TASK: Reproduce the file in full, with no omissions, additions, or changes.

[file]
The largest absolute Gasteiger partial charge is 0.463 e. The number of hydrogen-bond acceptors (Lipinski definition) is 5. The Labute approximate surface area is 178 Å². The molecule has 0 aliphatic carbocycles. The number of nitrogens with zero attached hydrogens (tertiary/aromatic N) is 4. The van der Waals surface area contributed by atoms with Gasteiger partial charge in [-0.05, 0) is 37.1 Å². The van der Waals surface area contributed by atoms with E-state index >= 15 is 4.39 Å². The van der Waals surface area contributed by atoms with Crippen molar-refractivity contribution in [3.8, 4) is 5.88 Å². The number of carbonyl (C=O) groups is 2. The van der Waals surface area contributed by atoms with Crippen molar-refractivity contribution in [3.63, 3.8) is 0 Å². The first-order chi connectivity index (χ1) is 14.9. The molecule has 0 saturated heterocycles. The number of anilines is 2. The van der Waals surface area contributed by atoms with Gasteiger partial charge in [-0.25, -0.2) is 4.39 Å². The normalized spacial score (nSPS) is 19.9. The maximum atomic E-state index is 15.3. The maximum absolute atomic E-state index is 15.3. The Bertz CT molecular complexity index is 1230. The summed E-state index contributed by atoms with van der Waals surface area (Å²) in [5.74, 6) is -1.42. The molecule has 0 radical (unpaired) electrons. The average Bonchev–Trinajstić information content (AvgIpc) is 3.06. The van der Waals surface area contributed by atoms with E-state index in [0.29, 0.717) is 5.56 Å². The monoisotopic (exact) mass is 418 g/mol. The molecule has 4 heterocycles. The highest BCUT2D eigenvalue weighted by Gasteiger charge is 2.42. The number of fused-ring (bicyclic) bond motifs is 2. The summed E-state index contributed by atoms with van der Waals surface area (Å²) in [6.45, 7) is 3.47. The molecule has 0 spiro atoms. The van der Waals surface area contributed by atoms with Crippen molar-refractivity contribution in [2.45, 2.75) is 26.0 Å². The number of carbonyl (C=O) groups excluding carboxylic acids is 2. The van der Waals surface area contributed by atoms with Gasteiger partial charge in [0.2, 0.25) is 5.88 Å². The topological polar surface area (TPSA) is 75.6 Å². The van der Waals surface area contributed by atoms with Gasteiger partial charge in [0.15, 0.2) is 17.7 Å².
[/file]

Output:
The largest absolute Gasteiger partial charge is 0.463 e. The number of hydrogen-bond acceptors (Lipinski definition) is 5. The Labute approximate surface area is 178 Å². The molecule has 0 aliphatic carbocycles. The number of nitrogens with zero attached hydrogens (tertiary/aromatic N) is 4. The van der Waals surface area contributed by atoms with Gasteiger partial charge in [-0.05, 0) is 37.1 Å². The van der Waals surface area contributed by atoms with E-state index >= 15 is 4.39 Å². The van der Waals surface area contributed by atoms with Crippen molar-refractivity contribution in [3.8, 4) is 5.88 Å². The number of carbonyl (C=O) groups is 2. The van der Waals surface area contributed by atoms with Crippen molar-refractivity contribution in [3.63, 3.8) is 0 Å². The first-order chi connectivity index (χ1) is 14.9. The molecule has 0 saturated heterocycles. The number of anilines is 2. The van der Waals surface area contributed by atoms with Gasteiger partial charge in [-0.25, -0.2) is 4.39 Å². The normalized spacial score (nSPS) is 19.9. The maximum atomic E-state index is 15.3. The maximum absolute atomic E-state index is 15.3. The Bertz CT molecular complexity index is 1230. The summed E-state index contributed by atoms with van der Waals surface area (Å²) in [5.74, 6) is -1.42. The molecule has 0 radical (unpaired) electrons. The average Bonchev–Trinajstić information content (AvgIpc) is 3.06. The van der Waals surface area contributed by atoms with E-state index in [0.29, 0.717) is 5.56 Å². The monoisotopic (exact) mass is 418 g/mol. The molecule has 4 heterocycles. The highest BCUT2D eigenvalue weighted by Gasteiger charge is 2.42. The number of fused-ring (bicyclic) bond motifs is 2. The summed E-state index contributed by atoms with van der Waals surface area (Å²) in [6.45, 7) is 3.47. The molecule has 0 spiro atoms. The van der Waals surface area contributed by atoms with Crippen molar-refractivity contribution in [2.45, 2.75) is 26.0 Å². The number of carbonyl (C=O) groups excluding carboxylic acids is 2. The van der Waals surface area contributed by atoms with Gasteiger partial charge in [0.2, 0.25) is 5.88 Å². The topological polar surface area (TPSA) is 75.6 Å². The van der Waals surface area contributed by atoms with Gasteiger partial charge in [0.15, 0.2) is 17.7 Å².